Background There is little evidence about either prevention or treatment of childhood arterial ischaemic stroke (AIS). However, drugs that regulate the immune and inflammatory response could theoretically prevent occurrence or recurrence of AIS. Additionally, as an acute treatment, they may limit the neurological damage caused by AIS. Here, we systematically review the evidence on the use of immunotherapy in childhood AIS.
Design A systematic review of publications in databases Embase and Medline from inception. All types of evidence were included from trials, cohorts, case–control and cross-sectional studies and case reports.
Results 34 reports were included: 32 observational studies and 2 trials. Immunotherapy was used in two key patient groups: arteriopathy and acute infection. The majority were cases of varicella and primary angiitis of the central nervous system. All three cohorts and 80% of the case studies were treated with steroids. Recurrence rates were low. Analytical studies weakly associated steroids with lower odds of new stroke and neurological deficits, and better cognitive outcomes in the context of Moyamoya disease and tuberculosis.
Conclusions Immunotherapies are used in children with AIS, mainly as steroids for children with arteriopathy. However, there is currently little robust evidence to either encourage or discourage this practice. There is weak evidence consistent with the hypothesis that in certain children at risk, steroids may both reduce the risk of occurrent/recurrent stroke and enhance neurological outcomes. As the potential benefit is still uncertain, this indicates that a trial of steroids in childhood AIS may be justified.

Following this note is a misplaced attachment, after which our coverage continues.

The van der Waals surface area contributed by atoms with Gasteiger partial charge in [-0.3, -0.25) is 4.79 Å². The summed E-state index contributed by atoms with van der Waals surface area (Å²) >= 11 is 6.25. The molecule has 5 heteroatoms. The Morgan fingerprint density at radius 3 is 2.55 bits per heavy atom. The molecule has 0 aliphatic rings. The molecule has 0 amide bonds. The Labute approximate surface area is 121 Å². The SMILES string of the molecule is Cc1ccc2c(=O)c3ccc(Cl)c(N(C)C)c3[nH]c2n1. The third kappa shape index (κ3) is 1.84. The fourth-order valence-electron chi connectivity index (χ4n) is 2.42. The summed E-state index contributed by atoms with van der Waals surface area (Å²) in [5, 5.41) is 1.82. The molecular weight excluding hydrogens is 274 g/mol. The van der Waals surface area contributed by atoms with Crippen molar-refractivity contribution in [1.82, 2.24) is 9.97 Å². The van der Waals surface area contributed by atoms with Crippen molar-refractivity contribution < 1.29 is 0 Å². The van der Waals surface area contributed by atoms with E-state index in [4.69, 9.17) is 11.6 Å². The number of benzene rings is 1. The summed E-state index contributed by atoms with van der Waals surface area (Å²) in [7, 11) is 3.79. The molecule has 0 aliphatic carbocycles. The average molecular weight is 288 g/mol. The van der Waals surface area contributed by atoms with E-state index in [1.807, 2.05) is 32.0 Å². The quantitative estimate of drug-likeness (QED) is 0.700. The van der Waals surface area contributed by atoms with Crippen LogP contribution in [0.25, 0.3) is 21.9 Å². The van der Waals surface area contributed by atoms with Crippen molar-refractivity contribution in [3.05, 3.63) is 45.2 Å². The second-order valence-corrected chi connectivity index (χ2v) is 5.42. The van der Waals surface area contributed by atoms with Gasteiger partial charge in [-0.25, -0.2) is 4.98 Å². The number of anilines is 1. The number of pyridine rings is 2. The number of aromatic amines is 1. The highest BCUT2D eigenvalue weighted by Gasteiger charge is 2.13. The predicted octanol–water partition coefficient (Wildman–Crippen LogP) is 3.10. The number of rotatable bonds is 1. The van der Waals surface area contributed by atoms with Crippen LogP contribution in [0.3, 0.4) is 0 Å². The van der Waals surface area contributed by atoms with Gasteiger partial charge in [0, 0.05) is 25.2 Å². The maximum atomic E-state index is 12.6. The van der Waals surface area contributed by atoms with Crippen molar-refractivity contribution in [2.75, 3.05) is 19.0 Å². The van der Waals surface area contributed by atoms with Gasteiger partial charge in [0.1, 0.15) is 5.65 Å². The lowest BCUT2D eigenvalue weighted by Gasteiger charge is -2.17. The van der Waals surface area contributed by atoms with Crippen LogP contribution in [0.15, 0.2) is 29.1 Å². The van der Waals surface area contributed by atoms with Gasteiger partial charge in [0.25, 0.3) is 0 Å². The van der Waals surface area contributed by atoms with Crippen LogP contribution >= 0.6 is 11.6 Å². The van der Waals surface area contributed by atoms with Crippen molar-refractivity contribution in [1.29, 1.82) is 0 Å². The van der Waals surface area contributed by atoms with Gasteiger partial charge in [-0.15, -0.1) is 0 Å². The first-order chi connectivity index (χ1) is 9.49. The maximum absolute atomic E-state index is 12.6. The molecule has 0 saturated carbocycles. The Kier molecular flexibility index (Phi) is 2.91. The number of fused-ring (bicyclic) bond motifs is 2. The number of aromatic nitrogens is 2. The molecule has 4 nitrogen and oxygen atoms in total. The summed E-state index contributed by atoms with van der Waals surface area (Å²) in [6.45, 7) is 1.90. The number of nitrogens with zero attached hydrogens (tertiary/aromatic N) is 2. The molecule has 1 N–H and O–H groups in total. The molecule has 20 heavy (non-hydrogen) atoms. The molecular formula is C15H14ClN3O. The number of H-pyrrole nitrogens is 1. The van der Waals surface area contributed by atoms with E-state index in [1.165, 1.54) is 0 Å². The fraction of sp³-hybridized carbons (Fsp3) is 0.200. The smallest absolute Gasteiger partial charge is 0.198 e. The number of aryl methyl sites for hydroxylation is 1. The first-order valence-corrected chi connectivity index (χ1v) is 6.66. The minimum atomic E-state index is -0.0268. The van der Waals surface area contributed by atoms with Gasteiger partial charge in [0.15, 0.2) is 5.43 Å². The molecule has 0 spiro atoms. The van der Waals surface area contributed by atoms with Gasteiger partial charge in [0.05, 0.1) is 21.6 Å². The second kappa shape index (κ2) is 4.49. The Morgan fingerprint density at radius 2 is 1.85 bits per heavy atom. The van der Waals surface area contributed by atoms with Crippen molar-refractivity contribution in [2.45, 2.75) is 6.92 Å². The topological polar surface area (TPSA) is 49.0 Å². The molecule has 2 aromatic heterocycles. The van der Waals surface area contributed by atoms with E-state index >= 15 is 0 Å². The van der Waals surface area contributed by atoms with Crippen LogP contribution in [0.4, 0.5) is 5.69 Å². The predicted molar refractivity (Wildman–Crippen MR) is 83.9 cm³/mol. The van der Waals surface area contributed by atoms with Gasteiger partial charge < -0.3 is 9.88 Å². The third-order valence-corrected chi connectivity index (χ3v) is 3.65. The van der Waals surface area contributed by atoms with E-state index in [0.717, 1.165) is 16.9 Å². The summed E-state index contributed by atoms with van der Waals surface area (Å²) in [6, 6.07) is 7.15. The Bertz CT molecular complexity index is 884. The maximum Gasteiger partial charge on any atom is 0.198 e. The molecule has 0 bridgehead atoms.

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Contributors FJKO conceived the idea for the review and supervised all aspects of the work. HBE, AAM and FJKO formulated the search strategy and design of the review. HBE carried out the search, screening, data extraction, analysis and drafted the manuscript. FJKO and AAM contributed to the draft of the manuscript, and all authors approved the final version.
Funding This paper presents independent research funded by the National Institute for Health Research (NIHR) under its Programme Development Grants programme (RP-PG-1209-10022). HE's time was also supported by the National Institute for Health Research (NIHR) Collaboration for Leadership in Applied Health Research and Care West (CLAHRC West) at University Hospitals Bristol NHS Foundation Trust. The views expressed are those of the authors and not necessarily those of the NHS, the NIHR or the Department of Health.
Competing interests None declared.
Provenance and peer review Not commissioned; externally peer reviewed.
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